- Nadal's semifinals had easier opponents much more of the time, making it easier to reach more finals. Between 2008 Australian Open to 2012 Wimbledon, these were Nadal's semifinal seeds: Ferrer (1), Davydenko (2), Del Porto (1), Soderling (1), Federer (1), Murray (10), Djokovic (2). But in only in 6 majors of the 18 majors during this period did Nadal actually have to play his top 4 seeded opponent in the semifinals -- Federer once, Djokovic once (Djoko failed to reach another semifinal), Murray 4 times (Murray failed to reach 5 semifinals, Nadal failed to reach 1 semifinal). Ferrer, Davydenko, Delpo, Soderling all failed to reach the semifinals, so Nadal did not have to face them. In other words, in only 33% of his 18 major semifinals during this period did Nadal actually have to play his highest seeded opponent in the semifinals (that's a great advantage to help him reach the finals in fresh shape).

    - Federer's semifinals had tougher opponents more of the time, making it harder to reach more finals. During this period, Federer drew Djokovic in 16 of 19 draws during this period (and faced Djokovic in 9 semifinals), Murray in two draws (faced Murray once) and Davydenko one draw. Federer actually had to play his highest seeded opponent in the semifinals in 53% of 19 major semifinals during this period (that's a disadvantage when Federer gets into the semifinals).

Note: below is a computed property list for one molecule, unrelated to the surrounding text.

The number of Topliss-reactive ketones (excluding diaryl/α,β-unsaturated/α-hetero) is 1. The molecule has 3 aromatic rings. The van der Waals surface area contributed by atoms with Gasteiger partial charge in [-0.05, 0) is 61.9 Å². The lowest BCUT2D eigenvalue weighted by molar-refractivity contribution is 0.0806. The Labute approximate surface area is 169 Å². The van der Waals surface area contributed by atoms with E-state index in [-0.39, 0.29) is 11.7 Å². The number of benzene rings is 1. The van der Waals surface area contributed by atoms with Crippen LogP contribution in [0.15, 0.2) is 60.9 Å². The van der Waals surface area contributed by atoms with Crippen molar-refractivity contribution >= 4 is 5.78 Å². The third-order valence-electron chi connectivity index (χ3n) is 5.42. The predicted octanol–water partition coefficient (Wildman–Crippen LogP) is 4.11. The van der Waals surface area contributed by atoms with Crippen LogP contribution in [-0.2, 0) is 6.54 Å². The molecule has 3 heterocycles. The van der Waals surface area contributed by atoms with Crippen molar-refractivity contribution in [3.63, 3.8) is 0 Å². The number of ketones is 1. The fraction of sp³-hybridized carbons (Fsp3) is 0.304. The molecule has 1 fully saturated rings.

- Contrary to your claim that "Djokovic in past years was never such an important threat", Novak was always more dangerous to Nadal and more consistent in reachign the semifinals than other players (e.g., Murray): from 2008 AO to 2012 Wimby, Djokovic reached 13 of 19 semifinals, compared to Murrays 10 semifinals. Already in 2008, Djokovic had beaten Nadal twice and took a set off Nadal even on clay. During this period, Nadal's H2H with Murray was a dominant 11-5 but against Djokovic it was a closer 13-12. Obviously Djokovic was much more capable of beating Nadal than Murray ever was.